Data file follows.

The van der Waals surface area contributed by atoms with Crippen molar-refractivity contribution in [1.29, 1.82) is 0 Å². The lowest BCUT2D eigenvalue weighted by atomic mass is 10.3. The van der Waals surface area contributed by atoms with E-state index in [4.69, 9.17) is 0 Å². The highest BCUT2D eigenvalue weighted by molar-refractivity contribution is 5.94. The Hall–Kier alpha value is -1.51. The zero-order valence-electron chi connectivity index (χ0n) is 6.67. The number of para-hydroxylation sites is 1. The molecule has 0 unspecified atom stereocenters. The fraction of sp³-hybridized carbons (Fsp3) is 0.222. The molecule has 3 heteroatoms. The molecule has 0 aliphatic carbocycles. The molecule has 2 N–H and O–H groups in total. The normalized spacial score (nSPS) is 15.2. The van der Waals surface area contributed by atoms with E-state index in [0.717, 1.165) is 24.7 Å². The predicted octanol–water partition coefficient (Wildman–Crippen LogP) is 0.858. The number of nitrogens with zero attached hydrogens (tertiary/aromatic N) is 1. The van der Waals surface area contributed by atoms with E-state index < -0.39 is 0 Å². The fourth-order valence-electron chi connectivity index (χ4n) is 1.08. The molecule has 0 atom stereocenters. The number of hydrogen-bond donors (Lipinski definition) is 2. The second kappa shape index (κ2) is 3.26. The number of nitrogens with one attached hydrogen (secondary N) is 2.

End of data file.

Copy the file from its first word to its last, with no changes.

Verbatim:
The van der Waals surface area contributed by atoms with Crippen molar-refractivity contribution in [1.29, 1.82) is 0 Å². The lowest BCUT2D eigenvalue weighted by atomic mass is 10.3. The van der Waals surface area contributed by atoms with E-state index in [4.69, 9.17) is 0 Å². The highest BCUT2D eigenvalue weighted by molar-refractivity contribution is 5.94. The Hall–Kier alpha value is -1.51. The zero-order valence-electron chi connectivity index (χ0n) is 6.67. The number of para-hydroxylation sites is 1. The molecule has 0 unspecified atom stereocenters. The fraction of sp³-hybridized carbons (Fsp3) is 0.222. The molecule has 3 heteroatoms. The molecule has 0 aliphatic carbocycles. The molecule has 2 N–H and O–H groups in total. The normalized spacial score (nSPS) is 15.2. The van der Waals surface area contributed by atoms with E-state index in [0.717, 1.165) is 24.7 Å². The predicted octanol–water partition coefficient (Wildman–Crippen LogP) is 0.858. The number of nitrogens with zero attached hydrogens (tertiary/aromatic N) is 1. The van der Waals surface area contributed by atoms with E-state index < -0.39 is 0 Å². The fourth-order valence-electron chi connectivity index (χ4n) is 1.08. The molecule has 0 atom stereocenters. The number of hydrogen-bond donors (Lipinski definition) is 2. The second kappa shape index (κ2) is 3.26. The number of nitrogens with one attached hydrogen (secondary N) is 2.